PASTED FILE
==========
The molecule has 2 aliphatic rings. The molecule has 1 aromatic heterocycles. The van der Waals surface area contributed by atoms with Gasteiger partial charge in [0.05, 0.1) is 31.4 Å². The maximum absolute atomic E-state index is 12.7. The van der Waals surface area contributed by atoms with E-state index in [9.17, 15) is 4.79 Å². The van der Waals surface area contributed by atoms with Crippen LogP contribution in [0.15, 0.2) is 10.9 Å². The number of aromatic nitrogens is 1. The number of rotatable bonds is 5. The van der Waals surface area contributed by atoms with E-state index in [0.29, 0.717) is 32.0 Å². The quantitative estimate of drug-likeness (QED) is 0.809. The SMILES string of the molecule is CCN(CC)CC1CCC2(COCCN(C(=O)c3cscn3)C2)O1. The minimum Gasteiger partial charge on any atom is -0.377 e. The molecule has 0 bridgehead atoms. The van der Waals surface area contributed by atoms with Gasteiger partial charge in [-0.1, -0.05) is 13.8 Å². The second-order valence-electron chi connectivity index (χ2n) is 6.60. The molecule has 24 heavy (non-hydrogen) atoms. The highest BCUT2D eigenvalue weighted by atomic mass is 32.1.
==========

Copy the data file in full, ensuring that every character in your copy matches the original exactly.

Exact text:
The molecule has 2 aliphatic rings. The molecule has 1 aromatic heterocycles. The van der Waals surface area contributed by atoms with Gasteiger partial charge in [0.05, 0.1) is 31.4 Å². The maximum absolute atomic E-state index is 12.7. The van der Waals surface area contributed by atoms with E-state index in [9.17, 15) is 4.79 Å². The van der Waals surface area contributed by atoms with Crippen LogP contribution in [0.15, 0.2) is 10.9 Å². The number of aromatic nitrogens is 1. The number of rotatable bonds is 5. The van der Waals surface area contributed by atoms with E-state index in [0.29, 0.717) is 32.0 Å². The quantitative estimate of drug-likeness (QED) is 0.809. The SMILES string of the molecule is CCN(CC)CC1CCC2(COCCN(C(=O)c3cscn3)C2)O1. The minimum Gasteiger partial charge on any atom is -0.377 e. The molecule has 0 bridgehead atoms. The van der Waals surface area contributed by atoms with Gasteiger partial charge in [-0.1, -0.05) is 13.8 Å². The second-order valence-electron chi connectivity index (χ2n) is 6.60. The molecule has 24 heavy (non-hydrogen) atoms. The highest BCUT2D eigenvalue weighted by atomic mass is 32.1.